Lina Khan: I think the underlying question is, what is our goal, what is our aim? And I think under the antitrust laws, our goal is to promote competition. It’s to promote marketplaces that are open, healthy, that promote entrepreneurship. I think the current system, where Amazon is a dominant platform, makes it into like a railroad, where all these independent producers have to ride Amazon’s rails to get to market, and Amazon’s able to abuse that power. The fact that Amazon is vertically integrated, that it’s now involved in the direct production of goods, also places it in direct competition with the companies relying on its platform, and that creates a conflict of interest, so it’s now swooping in, kind of stealing the business insights of other companies. So, I think from an economic perspective, what we’re seeing is the disjunction between risk and reward, because you see these independent entrepreneurs, businesses, undertaking the original risk of bringing a product to market, and then Amazon is able to swoop in, steal their insight, and reap the reward. So, I think these are dynamics that are not really conducive to an open, healthy marketplace.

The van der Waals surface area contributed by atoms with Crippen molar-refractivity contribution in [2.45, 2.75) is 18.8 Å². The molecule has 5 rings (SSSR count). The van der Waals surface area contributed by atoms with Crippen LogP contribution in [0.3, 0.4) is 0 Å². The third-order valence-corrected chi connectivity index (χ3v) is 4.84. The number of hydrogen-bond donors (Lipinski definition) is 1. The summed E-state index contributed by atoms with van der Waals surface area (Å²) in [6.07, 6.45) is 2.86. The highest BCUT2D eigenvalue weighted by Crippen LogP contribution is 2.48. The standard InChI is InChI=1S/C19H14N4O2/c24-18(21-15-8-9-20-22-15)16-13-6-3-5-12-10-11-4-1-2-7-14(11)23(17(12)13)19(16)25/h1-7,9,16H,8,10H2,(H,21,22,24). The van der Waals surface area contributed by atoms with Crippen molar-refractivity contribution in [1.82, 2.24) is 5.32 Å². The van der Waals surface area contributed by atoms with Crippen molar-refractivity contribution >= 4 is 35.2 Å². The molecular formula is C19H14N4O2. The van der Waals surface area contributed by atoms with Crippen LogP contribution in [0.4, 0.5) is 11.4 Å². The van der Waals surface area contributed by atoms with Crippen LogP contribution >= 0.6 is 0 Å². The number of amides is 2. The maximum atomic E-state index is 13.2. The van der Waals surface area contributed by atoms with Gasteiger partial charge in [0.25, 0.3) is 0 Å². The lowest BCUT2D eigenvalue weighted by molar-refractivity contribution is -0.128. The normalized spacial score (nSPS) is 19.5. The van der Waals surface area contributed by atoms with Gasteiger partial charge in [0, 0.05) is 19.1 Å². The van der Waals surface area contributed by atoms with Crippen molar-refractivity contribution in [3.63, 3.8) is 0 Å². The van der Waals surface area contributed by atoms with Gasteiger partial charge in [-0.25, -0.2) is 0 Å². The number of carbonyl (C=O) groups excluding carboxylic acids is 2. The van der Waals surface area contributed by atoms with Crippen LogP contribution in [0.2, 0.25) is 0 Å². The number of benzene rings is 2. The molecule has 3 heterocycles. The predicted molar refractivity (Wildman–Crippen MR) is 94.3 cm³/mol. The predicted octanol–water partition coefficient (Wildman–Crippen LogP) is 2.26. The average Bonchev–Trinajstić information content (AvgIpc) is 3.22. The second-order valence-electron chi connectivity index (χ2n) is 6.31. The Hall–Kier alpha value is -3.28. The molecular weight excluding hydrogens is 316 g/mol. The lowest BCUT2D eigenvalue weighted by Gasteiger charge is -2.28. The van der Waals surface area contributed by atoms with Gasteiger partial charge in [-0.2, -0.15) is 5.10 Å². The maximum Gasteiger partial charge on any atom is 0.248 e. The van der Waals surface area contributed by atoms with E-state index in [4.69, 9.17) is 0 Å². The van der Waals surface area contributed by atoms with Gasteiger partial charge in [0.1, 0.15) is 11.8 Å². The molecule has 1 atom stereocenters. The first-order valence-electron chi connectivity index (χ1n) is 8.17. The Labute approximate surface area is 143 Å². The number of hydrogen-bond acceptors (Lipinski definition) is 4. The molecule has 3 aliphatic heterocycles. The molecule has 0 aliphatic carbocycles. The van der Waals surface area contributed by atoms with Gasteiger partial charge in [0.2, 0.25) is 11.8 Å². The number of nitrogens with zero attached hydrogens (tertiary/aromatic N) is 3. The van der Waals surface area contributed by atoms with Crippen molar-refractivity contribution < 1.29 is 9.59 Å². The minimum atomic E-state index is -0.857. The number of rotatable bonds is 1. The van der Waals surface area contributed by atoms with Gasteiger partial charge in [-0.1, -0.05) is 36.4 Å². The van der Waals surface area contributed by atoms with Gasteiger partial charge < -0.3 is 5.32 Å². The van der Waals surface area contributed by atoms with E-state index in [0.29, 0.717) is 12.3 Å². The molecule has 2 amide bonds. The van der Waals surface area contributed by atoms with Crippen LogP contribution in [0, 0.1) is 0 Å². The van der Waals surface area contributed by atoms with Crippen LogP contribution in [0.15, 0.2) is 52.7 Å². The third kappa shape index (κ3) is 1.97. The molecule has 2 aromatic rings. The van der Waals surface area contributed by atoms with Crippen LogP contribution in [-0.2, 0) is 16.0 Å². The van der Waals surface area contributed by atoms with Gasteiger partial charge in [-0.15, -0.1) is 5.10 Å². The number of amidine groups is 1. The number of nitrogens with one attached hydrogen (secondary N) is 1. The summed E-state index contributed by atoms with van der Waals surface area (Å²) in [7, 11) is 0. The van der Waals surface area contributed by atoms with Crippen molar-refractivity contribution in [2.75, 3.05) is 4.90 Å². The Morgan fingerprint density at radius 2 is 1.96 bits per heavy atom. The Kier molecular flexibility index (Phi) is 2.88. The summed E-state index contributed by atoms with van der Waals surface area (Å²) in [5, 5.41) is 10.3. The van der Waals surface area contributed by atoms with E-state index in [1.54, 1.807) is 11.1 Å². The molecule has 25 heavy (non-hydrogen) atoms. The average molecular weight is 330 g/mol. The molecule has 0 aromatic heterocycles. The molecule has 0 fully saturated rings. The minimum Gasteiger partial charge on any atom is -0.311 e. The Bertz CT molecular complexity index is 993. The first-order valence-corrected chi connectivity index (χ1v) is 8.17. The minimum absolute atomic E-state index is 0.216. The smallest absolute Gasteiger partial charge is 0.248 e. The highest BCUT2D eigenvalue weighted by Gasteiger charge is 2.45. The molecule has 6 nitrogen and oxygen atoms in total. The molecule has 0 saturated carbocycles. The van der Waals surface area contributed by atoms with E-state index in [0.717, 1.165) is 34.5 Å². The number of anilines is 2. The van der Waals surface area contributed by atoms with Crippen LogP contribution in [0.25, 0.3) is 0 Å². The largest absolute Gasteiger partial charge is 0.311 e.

Luigi: But before Whole Foods was actually bought by Amazon, it was a normal supermarket, and a supermarket is the old-fashioned platform, in the sense it provides access to consumers to a lot of suppliers, and Amazon was competing with its suppliers. There was a brand called 365 that was cheaper than most. I am a cheapskate, so I always bought that, and so—
Kate: Such a cheapskate, buying 365 at Whole Foods.
Luigi: A restrictive cheapskate. But, so what is the difference between Amazon competing with its suppliers and Whole Foods competing with its suppliers?
Lina Khan:The difference is that Amazon is a network monopoly. In the grocery sector, you actually have competition, so suppliers that are selling through Whole Foods have options. They can sell through Safeway, they can sell through Kroger, they can sell through local farmers markets. The companies that are relying on Amazon don’t have that level of options, and so I think that’s a basic difference that makes Amazon’s conduct more problematic in this space.